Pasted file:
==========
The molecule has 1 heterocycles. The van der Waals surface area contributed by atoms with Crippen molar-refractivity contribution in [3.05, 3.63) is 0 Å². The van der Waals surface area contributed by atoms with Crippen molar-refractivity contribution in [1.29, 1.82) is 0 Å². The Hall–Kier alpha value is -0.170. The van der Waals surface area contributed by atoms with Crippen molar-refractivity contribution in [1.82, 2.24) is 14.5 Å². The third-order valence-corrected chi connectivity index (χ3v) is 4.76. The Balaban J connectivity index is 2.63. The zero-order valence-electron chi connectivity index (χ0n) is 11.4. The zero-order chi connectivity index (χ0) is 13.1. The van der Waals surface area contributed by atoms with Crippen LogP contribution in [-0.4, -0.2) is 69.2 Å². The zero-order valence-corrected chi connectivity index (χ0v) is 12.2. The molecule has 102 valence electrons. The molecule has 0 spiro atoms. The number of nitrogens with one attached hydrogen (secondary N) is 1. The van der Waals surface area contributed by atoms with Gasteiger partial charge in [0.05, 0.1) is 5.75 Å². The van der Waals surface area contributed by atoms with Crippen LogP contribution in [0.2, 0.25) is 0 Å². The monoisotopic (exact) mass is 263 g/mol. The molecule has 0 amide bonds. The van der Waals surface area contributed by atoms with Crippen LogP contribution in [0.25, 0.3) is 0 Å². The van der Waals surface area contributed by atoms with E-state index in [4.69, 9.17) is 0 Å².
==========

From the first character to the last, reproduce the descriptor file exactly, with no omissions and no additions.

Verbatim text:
The molecule has 1 heterocycles. The van der Waals surface area contributed by atoms with Crippen molar-refractivity contribution in [3.05, 3.63) is 0 Å². The van der Waals surface area contributed by atoms with Crippen molar-refractivity contribution in [1.29, 1.82) is 0 Å². The Hall–Kier alpha value is -0.170. The van der Waals surface area contributed by atoms with Crippen molar-refractivity contribution in [1.82, 2.24) is 14.5 Å². The third-order valence-corrected chi connectivity index (χ3v) is 4.76. The Balaban J connectivity index is 2.63. The zero-order valence-electron chi connectivity index (χ0n) is 11.4. The zero-order chi connectivity index (χ0) is 13.1. The van der Waals surface area contributed by atoms with Crippen LogP contribution in [-0.4, -0.2) is 69.2 Å². The zero-order valence-corrected chi connectivity index (χ0v) is 12.2. The molecule has 102 valence electrons. The molecule has 0 spiro atoms. The number of nitrogens with one attached hydrogen (secondary N) is 1. The van der Waals surface area contributed by atoms with Gasteiger partial charge in [0.05, 0.1) is 5.75 Å². The van der Waals surface area contributed by atoms with Crippen LogP contribution in [0.2, 0.25) is 0 Å². The monoisotopic (exact) mass is 263 g/mol. The molecule has 0 amide bonds. The van der Waals surface area contributed by atoms with Crippen LogP contribution in [0.25, 0.3) is 0 Å². The van der Waals surface area contributed by atoms with E-state index in [4.69, 9.17) is 0 Å².